- The Act establishes “guardrails” allowing to Commerce to claw back any grant funds after an award if a recipient or its affiliates engages “in any significant transaction . . . involving the material expansion of semiconductor manufacturing” in China or other “foreign country of concern,” which currently is defined to include Russia, Iran, and North Korea.7CHIPS Plus Act, Section 103(b)(5). This prohibition on expansion in China and certain other countries applies for 10 years from the date of an award and will be memorialized in an agreement between the grant recipient and Commerce.
- The scope of this prohibition is subject to further definition by Commerce, including as part of the required agreement. In particular, the concepts of “significant transaction,” “material expansion,” and “semiconductor manufacturing” could be read very broadly or narrowly. At a minimum, these restrictions would apply to any new facility in China unless the facility produces “legacy semiconductors” predominantly for servicing that country’s market. The CHIPS Plus Act provides some guidance on the scope of “legacy semiconductors,” but assigns Commerce wide latitude in defining this term.
- The CHIPS Plus Act requires grant recipients to notify Commerce of planned significant transactions for material expansion of semiconductor manufacturing capacity in foreign countries of concern. If Commerce determines that the planned transaction would violate the agreement, it is possible for the recipient to work with the U.S. government to mitigate the potential violation, presumably through controlling investor rights or access to sensitive goods, software, or technology. If a recipient proceeds with the prohibited transactions without notification and mitigation, Commerce would be able to claw back the financial assistance provided. Notably, Commerce is the agency that also reviews export license applications for the export or reexport of dual-use controlled goods, software, and technology, which includes certain items used in semiconductor design and manufacturing. Thus, companies should presume that Commerce will have a method of reviewing export license applications to monitor compliance with funding agreement commitments. Commerce is required to report to Congress potential violations and mitigations.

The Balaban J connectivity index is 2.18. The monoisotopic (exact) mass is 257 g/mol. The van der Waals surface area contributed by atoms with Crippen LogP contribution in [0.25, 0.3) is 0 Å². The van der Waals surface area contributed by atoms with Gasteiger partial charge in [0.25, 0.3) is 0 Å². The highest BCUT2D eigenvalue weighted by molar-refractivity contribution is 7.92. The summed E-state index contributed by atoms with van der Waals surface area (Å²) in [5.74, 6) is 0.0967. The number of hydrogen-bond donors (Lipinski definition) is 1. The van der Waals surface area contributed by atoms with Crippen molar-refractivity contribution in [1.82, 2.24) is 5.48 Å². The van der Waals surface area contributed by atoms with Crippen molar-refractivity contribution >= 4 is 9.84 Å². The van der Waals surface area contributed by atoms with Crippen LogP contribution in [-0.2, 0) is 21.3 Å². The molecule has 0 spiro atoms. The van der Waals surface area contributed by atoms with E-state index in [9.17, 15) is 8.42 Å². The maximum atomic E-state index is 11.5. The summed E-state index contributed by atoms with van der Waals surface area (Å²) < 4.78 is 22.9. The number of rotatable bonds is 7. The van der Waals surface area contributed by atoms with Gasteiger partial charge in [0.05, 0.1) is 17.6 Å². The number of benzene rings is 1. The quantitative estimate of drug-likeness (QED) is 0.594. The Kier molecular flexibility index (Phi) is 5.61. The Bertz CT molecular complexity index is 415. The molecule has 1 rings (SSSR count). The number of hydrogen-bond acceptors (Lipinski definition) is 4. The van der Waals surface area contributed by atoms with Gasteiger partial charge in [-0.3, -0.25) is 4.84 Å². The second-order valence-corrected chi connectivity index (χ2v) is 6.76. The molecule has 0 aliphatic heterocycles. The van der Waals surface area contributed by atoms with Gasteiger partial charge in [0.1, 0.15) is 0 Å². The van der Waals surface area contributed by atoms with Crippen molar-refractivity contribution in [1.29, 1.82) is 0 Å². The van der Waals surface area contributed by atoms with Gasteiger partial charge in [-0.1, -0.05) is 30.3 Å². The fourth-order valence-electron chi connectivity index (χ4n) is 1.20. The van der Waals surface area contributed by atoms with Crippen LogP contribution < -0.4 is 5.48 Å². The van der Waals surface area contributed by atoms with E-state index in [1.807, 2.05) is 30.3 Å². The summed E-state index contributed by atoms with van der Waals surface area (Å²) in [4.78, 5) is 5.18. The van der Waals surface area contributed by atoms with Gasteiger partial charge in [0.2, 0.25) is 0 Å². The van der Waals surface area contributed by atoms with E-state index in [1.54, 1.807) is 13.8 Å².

- Further, a foreign entity of concern does not qualify for tax credits under the legislation. If a recipient claims tax credits for its investment, but then engages in a significant transaction involving the material expansion of semiconductor manufacturing in China or other foreign country of concern, it must repay the claimed tax credits.
Prohibitions on Stock Buybacks
Section 102 of the CHIPS Plus Act prohibits using the funds for stock buybacks. Specifically, grant recipients “may not use [the funds] to purchase an equity security that is listed on a national securities exchange of such person or any parent company of such person” or “to pay dividends or make other capital distributions with respect to the common stock (or equivalent interest) of the person.”8Sec.102(g)(1)(A)(B)
Implementation and Industry Advocacy
The full scope of program eligibility and prohibitions is not fully defined in the CHIPS Plus Act or CHIPS for America Act. As a result, companies that intend to pursue grants or tax credits should carefully assess the corporate structure and ownership of entities seeking to benefit. Affected stakeholders also should take steps now to formulate advocacy positions in any forthcoming rulemaking process regarding the implementation of the CHIPS Plus Act, and particularly how agencies will further define “foreign entity of concern” and “new manufacturing capacity.”
We expect that Commerce will issue implementing regulations with further guidance on these and other points. Agency funding announcements may also provide additional insight into agency interpretations and expectations. Industry will very likely have formal and informal opportunities to comment on proposed regulations to implements CHIPS Plus Act funding. In fact, this is one of the best avenues for companies to help shape the policy environment for the CHIPS Act programs and similar future supply chain initiatives. Affected companies should engage with policymakers as the implementation process unfolds.
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Semiconductor manufacturers, upstream materials suppliers, and equipment manufacturers can greatly benefit from the grants and investment tax credits provided by the CHIPS Act to expand their U.S. production capacity. Companies should prepare for the grant process now by assessing the value of these incentives for a company’s long-term business and developing an appropriate application and advocacy strategy. As part of this, companies should monitor and develop advocacy on issues of importance to them during the comment process for implementing regulations to maximize this opportunity. Developing a plan and engaging with policymakers now will help companies lay the groundwork for successfully obtaining funding in a compliant manner.